Comic Book Men Off To A Controversial But Funny Start

With Kevin Smith involved, it should be no surprise that Comic Book Men is not without [...]

Comic Book Men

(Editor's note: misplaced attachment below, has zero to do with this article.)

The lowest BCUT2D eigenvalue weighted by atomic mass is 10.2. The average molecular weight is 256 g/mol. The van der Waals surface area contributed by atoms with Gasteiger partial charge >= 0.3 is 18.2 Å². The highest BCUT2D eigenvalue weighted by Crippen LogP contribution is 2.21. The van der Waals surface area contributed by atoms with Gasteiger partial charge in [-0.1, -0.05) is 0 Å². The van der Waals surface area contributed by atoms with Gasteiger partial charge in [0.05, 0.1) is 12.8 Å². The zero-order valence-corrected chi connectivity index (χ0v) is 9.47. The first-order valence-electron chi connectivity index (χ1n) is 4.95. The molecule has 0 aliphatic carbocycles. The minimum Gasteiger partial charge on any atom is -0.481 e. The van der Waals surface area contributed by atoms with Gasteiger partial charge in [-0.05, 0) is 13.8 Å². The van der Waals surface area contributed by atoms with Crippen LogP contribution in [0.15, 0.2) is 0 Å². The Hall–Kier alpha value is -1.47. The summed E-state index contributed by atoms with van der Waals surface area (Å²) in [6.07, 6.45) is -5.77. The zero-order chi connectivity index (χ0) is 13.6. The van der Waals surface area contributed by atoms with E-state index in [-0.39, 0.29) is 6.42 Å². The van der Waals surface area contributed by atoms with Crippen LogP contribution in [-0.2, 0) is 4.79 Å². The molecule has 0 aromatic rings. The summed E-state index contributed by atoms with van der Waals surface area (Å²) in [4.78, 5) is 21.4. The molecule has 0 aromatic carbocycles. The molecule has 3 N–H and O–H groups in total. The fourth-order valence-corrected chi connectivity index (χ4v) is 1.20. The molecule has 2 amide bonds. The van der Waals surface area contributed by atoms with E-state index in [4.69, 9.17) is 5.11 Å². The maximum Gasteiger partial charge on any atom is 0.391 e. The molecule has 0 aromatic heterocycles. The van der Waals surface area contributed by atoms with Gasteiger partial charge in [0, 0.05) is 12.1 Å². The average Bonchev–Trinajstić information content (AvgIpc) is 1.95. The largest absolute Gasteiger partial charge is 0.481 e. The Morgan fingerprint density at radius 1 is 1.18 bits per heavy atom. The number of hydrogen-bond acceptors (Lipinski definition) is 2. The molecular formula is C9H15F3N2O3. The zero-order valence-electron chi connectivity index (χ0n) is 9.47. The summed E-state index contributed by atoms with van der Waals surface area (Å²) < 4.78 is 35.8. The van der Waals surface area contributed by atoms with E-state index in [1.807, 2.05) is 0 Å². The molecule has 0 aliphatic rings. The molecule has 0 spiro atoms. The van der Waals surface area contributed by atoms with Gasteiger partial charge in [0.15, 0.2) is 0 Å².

With Kevin Smith involved, it should be no surprise that Comic Book Men is not without controversy. The first big controversy came with the name of the show. Some took offense that the show was called Comic Book Men, which suggested the show was overlooking female comic book fans. And while the central cast of the show is all men, there were women included as customers on the premiere episode. Smith has also hinted that if the show is successful that there could be a Comic Book Women series down the road. Now, a second controversy has arisen over how the cast spends much of their time making fun of other people (and themselves). In a review posted before the episode aired (evidently from an advanced screening), the Huffington Post called the characters "largely unlikable" and accused them of having a "mean-spirited attitude." In particular, it's been noted that Ming Chen gets picked on the most in the premiere episode. Since Ming also happens to be the only Asian member of the cast, some have pointed out it comes across like the other cast members are picking on the minority. Of course, longtime fans of Kevin Smith know that trading insults and witty banter is sort of like his trademark. It's been a integral part of some of his most successful movies, going all the way back to Clerks. While it might seem like mean-spiritedness to the uninitiated, it's actually a type of strong male bonding. The best way to describe it might be kind of like how a little boy picks on the little girl that he secretly has a crush on. Well, maybe not exactly like that, but when you're good enough friends with someone trading insults and picking on each other is just part of hanging out. If everyone sat around and was nice to each other, it would also be quite a boring show, and much of Comic Book Men is hilarious. Actually, one of the funniest scenes is when Bryan Johnson is smashing plates off Ming's table at the local flea market, and someone else at the flea market takes it seriously and comes to Ming's rescue. It sort of reminded me of one of those ABC hidden camera "What would you do?" shows. Many of the best parts of the premiere episode also involved scenes with customers bringing in items to sell. Just like Pawn Stars, the items are usually never worth what the seller thinks its worth, but the fun is in getting to see some unusual items (like an original Bob Kane sketch.)